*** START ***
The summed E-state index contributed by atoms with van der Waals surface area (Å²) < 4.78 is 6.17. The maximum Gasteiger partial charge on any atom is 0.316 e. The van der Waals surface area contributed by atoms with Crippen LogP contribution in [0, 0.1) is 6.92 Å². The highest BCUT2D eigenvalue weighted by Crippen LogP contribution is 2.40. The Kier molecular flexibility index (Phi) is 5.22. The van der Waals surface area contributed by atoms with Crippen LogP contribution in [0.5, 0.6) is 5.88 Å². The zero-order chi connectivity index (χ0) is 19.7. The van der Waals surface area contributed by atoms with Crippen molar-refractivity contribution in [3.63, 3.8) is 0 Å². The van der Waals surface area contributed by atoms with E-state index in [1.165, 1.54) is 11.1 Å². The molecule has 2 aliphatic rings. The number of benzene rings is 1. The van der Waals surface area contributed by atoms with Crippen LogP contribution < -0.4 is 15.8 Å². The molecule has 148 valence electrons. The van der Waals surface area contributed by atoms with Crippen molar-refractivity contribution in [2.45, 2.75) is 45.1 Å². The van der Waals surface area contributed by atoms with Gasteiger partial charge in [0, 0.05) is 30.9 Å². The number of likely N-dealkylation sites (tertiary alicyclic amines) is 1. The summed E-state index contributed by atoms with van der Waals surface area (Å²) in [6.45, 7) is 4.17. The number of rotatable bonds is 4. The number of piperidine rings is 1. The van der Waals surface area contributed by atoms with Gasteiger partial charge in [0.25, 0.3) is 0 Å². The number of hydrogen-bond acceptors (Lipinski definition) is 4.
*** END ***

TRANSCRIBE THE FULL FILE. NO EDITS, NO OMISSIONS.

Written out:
The summed E-state index contributed by atoms with van der Waals surface area (Å²) < 4.78 is 6.17. The maximum Gasteiger partial charge on any atom is 0.316 e. The van der Waals surface area contributed by atoms with Crippen LogP contribution in [0, 0.1) is 6.92 Å². The highest BCUT2D eigenvalue weighted by Crippen LogP contribution is 2.40. The Kier molecular flexibility index (Phi) is 5.22. The van der Waals surface area contributed by atoms with Crippen LogP contribution in [0.5, 0.6) is 5.88 Å². The zero-order chi connectivity index (χ0) is 19.7. The van der Waals surface area contributed by atoms with Crippen molar-refractivity contribution in [3.63, 3.8) is 0 Å². The van der Waals surface area contributed by atoms with E-state index in [1.165, 1.54) is 11.1 Å². The molecule has 2 aliphatic rings. The number of benzene rings is 1. The van der Waals surface area contributed by atoms with Crippen LogP contribution < -0.4 is 15.8 Å². The molecule has 148 valence electrons. The van der Waals surface area contributed by atoms with Crippen molar-refractivity contribution in [2.45, 2.75) is 45.1 Å². The van der Waals surface area contributed by atoms with Gasteiger partial charge in [0, 0.05) is 30.9 Å². The number of likely N-dealkylation sites (tertiary alicyclic amines) is 1. The summed E-state index contributed by atoms with van der Waals surface area (Å²) in [6.45, 7) is 4.17. The number of rotatable bonds is 4. The number of piperidine rings is 1. The van der Waals surface area contributed by atoms with Gasteiger partial charge in [0.25, 0.3) is 0 Å². The number of hydrogen-bond acceptors (Lipinski definition) is 4.